This is an example of how difficult it is to diagnose rabies, absent a reported bite.


Here is another case from CDC Morbidity and Mortality Weekly Report, Volume 60, Number 14, April 15, 2011.

“The patient reportedly had awakened with a bat on his arm 9 months earlier, but had not sought medical evaluation. He went to a local emergency department (ED) on October 30 and soon after was hospitalized; he died 12 days later.”

Initially he was treated by a chiropractor for pain and numbness of his left hand and arm, lower neck and upper back. The chiropractic treatment relieved the back pain, but the arm numbness and tingling got worst.

At the hospital, the patient did not have a fever, blood pressure was normal, blood count and routine chemistries were normal. Strength and sensation were normal. The only symptoms were weakness of the left arm, elevated white blood cell counts, and elevated glucose. A CT scan also revealed some anomalies.

Most concerning, the patient had such difficulty breathing that he was put on ventilation.

AIDP and Guillain-Barre syndrome were the chief diagnoses considered at this point. MRI and entectromyography pointed to AIDP and treatment began.

A few days later, with the patient not improving, CSF (cerebrospinal fluid) analysis lead the staff to switch the diagnosis to meningoencephalitis. This treatment was also not effective.

At that point, “on November 4, the infectious disease physician asked the patient’s wife about any animal exposure history. … The wife had no knowledge of any recent animal bites. …
On November 8, another relative recounted an incident that had occurred approximately 9 months before onset of illness. The patient had told the relative about waking one night to a bat crawling on his arm. …
On November 11, the patient’s family elected to withdraw life support, and the patient died shortly afterward.”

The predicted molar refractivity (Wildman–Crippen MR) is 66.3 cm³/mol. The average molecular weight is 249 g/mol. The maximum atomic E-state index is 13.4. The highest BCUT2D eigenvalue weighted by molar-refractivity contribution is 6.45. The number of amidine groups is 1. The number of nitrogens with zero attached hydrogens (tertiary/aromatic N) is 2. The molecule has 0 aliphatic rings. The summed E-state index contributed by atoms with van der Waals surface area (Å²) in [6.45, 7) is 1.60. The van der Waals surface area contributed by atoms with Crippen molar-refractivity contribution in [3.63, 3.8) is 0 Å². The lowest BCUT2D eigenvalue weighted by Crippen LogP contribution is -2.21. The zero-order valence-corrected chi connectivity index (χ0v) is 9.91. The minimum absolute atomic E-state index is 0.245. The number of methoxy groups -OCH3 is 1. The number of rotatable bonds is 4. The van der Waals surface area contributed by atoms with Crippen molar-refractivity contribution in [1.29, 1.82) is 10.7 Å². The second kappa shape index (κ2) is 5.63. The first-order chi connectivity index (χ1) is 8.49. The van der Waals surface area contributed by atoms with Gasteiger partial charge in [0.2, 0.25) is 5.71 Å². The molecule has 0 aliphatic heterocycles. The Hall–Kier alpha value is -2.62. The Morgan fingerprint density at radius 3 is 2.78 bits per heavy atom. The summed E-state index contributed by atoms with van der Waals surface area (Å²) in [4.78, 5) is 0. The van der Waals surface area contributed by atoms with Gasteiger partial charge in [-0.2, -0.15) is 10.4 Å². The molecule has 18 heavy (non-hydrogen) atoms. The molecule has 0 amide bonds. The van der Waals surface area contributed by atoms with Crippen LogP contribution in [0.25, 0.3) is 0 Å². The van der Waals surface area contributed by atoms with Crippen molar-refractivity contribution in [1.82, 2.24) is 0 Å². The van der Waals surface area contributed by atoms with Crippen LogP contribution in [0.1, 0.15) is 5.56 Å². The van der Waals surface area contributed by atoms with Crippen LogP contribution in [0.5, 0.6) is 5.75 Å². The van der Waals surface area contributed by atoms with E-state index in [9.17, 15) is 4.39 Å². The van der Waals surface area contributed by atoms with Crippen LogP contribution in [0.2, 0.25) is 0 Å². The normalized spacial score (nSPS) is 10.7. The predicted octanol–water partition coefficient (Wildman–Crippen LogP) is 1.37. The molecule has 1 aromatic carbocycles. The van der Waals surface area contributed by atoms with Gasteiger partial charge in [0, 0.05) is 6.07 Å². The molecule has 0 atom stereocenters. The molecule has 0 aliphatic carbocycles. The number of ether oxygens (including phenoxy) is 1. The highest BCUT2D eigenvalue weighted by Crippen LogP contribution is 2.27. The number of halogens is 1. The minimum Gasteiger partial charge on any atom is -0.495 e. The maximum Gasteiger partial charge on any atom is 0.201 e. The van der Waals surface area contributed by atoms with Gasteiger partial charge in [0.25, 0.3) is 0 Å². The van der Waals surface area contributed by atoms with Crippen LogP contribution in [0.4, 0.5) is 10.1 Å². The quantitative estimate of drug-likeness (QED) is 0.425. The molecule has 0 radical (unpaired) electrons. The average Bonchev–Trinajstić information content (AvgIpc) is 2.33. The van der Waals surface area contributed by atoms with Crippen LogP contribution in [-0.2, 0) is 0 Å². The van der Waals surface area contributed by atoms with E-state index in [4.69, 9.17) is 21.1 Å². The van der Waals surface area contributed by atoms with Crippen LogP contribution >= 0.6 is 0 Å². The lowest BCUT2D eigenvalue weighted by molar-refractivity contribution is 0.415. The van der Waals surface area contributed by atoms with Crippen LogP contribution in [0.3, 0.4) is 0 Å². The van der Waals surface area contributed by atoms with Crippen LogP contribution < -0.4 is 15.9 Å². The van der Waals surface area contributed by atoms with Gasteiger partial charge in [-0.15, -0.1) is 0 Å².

Here is a third case from CDC Morbidity and Mortality Weekly Report, Volume 59, Number 13, April 9, 2010.

When an apparently healthy man visited a clinic with fever and a cough, the clinician diagnosed bronchitis and prescribed antibiotics.

By the follow-up, the patient now had fever, chills, chest pains and left arm numbness. An electrocardiogram did not indicate a heart attack. The diagnosis was musculoskeletal pain and the patient was prescribed pain killers and muscle relaxants at this time.

Next visit the patient was agitated and restless, which was presumed to be a side-effect of the muscle relaxants. Hospital observation was recommended, but the patient went home.

The next day, the patient presented with twitches, high heart rate, low blood pressure, and fever. The doctor now considered sepsis and the patient was hospitalized.

The patient was intubated and tested extensively. The patient continued to deteriorate with low heart rate, low blood pressure, muscle wasting, and kidney failure requiring dialysis.

Two weeks after the initial clinic visit, rabies were considered. The patient died the next day.


Sometimes those hoof beats are zebras.


Categories: Bats, Diseases | Tags: , , , , | Leave a comment

#Minoan #Astronomy Autumn Constellations #BronzeAge


Bronze Age Crete is a tantalizing period for historians and archeologists. So much is known from the archeological record since the discovery of Knossos by Arthur Evans starting in 1900, but the written record is sparse and indecipherable. This mysterious language, Linear A, leaves opportunity for both academics and authors to imagine different scenarios. I belong to the latter group and this series of posts is best classified as historical fiction.

These are the three constellations that the Minoans would have seen rising at dawn in the autumn, the period between the fall equinox and the winter solstice. The first constellation (Zodiac name: Scorpio) is the Three Women (above) from the Ladies in Blue fresco in the Knossos Palace on Crete.


The second month of autumn is marked with the rising of the Octopus constellation (Zodiac name: Sagittarius). This is represented by this marine style jug.


The final month prior to the winter solstice is marked by the rising of ship constellation (Zodiac name: Capricorn). This is represented by a fresco from Akrotiri which was preserved under the ash fall from the Thera eruption circa 1500 BCE. This preservation mirrors the later preservation of Pompeii.

Categories: Bronze Age, Crete, Minoans | Tags: | Leave a comment